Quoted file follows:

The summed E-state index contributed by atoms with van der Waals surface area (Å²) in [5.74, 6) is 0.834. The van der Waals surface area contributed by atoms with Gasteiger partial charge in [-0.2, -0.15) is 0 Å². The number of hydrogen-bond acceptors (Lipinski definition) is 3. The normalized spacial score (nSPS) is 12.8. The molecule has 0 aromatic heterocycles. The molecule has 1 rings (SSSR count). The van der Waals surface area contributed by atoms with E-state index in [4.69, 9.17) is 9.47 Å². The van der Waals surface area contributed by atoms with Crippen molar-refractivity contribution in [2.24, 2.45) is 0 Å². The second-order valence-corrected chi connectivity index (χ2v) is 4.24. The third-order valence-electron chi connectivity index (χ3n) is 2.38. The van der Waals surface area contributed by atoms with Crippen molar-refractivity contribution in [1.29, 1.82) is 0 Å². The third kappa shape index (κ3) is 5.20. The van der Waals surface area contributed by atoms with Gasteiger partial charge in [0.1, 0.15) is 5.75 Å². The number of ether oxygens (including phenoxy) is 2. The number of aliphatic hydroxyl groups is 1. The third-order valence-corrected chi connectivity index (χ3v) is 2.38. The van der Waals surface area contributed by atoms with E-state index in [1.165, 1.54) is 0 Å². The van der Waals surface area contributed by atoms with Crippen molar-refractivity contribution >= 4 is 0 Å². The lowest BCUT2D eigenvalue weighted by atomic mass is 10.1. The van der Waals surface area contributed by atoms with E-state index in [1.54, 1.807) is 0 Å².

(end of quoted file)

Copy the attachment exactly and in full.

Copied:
The summed E-state index contributed by atoms with van der Waals surface area (Å²) in [5.74, 6) is 0.834. The van der Waals surface area contributed by atoms with Gasteiger partial charge in [-0.2, -0.15) is 0 Å². The number of hydrogen-bond acceptors (Lipinski definition) is 3. The normalized spacial score (nSPS) is 12.8. The molecule has 0 aromatic heterocycles. The molecule has 1 rings (SSSR count). The van der Waals surface area contributed by atoms with E-state index in [4.69, 9.17) is 9.47 Å². The van der Waals surface area contributed by atoms with Crippen molar-refractivity contribution in [2.24, 2.45) is 0 Å². The second-order valence-corrected chi connectivity index (χ2v) is 4.24. The third-order valence-electron chi connectivity index (χ3n) is 2.38. The van der Waals surface area contributed by atoms with Crippen molar-refractivity contribution in [1.29, 1.82) is 0 Å². The third kappa shape index (κ3) is 5.20. The van der Waals surface area contributed by atoms with Gasteiger partial charge in [0.1, 0.15) is 5.75 Å². The number of ether oxygens (including phenoxy) is 2. The number of aliphatic hydroxyl groups is 1. The third-order valence-corrected chi connectivity index (χ3v) is 2.38. The van der Waals surface area contributed by atoms with E-state index in [1.165, 1.54) is 0 Å². The van der Waals surface area contributed by atoms with Crippen molar-refractivity contribution >= 4 is 0 Å². The lowest BCUT2D eigenvalue weighted by atomic mass is 10.1. The van der Waals surface area contributed by atoms with E-state index in [1.54, 1.807) is 0 Å².